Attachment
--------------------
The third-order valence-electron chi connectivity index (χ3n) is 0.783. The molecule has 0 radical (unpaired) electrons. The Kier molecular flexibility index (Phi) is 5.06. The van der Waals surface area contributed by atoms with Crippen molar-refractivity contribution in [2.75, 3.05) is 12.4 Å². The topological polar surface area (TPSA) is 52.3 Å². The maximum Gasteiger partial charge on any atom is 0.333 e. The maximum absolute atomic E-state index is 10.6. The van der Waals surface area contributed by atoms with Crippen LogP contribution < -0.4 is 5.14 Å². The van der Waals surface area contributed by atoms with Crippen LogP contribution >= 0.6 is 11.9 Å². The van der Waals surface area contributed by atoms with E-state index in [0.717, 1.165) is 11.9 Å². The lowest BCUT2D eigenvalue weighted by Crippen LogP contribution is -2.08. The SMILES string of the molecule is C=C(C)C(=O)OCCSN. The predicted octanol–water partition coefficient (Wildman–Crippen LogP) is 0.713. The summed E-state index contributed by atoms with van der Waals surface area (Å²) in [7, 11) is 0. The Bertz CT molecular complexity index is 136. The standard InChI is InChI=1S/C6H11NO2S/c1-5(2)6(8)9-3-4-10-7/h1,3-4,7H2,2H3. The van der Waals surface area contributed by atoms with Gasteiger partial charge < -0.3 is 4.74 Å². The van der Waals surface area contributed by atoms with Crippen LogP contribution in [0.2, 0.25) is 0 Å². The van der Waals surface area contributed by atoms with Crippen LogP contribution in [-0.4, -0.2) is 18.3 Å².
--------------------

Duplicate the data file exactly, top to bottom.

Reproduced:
The third-order valence-electron chi connectivity index (χ3n) is 0.783. The molecule has 0 radical (unpaired) electrons. The Kier molecular flexibility index (Phi) is 5.06. The van der Waals surface area contributed by atoms with Crippen molar-refractivity contribution in [2.75, 3.05) is 12.4 Å². The topological polar surface area (TPSA) is 52.3 Å². The maximum Gasteiger partial charge on any atom is 0.333 e. The maximum absolute atomic E-state index is 10.6. The van der Waals surface area contributed by atoms with Crippen LogP contribution < -0.4 is 5.14 Å². The van der Waals surface area contributed by atoms with Crippen LogP contribution >= 0.6 is 11.9 Å². The van der Waals surface area contributed by atoms with E-state index in [0.717, 1.165) is 11.9 Å². The lowest BCUT2D eigenvalue weighted by Crippen LogP contribution is -2.08. The SMILES string of the molecule is C=C(C)C(=O)OCCSN. The predicted octanol–water partition coefficient (Wildman–Crippen LogP) is 0.713. The summed E-state index contributed by atoms with van der Waals surface area (Å²) in [7, 11) is 0. The Bertz CT molecular complexity index is 136. The standard InChI is InChI=1S/C6H11NO2S/c1-5(2)6(8)9-3-4-10-7/h1,3-4,7H2,2H3. The van der Waals surface area contributed by atoms with Gasteiger partial charge < -0.3 is 4.74 Å². The van der Waals surface area contributed by atoms with Crippen LogP contribution in [0.2, 0.25) is 0 Å². The van der Waals surface area contributed by atoms with Crippen LogP contribution in [-0.4, -0.2) is 18.3 Å².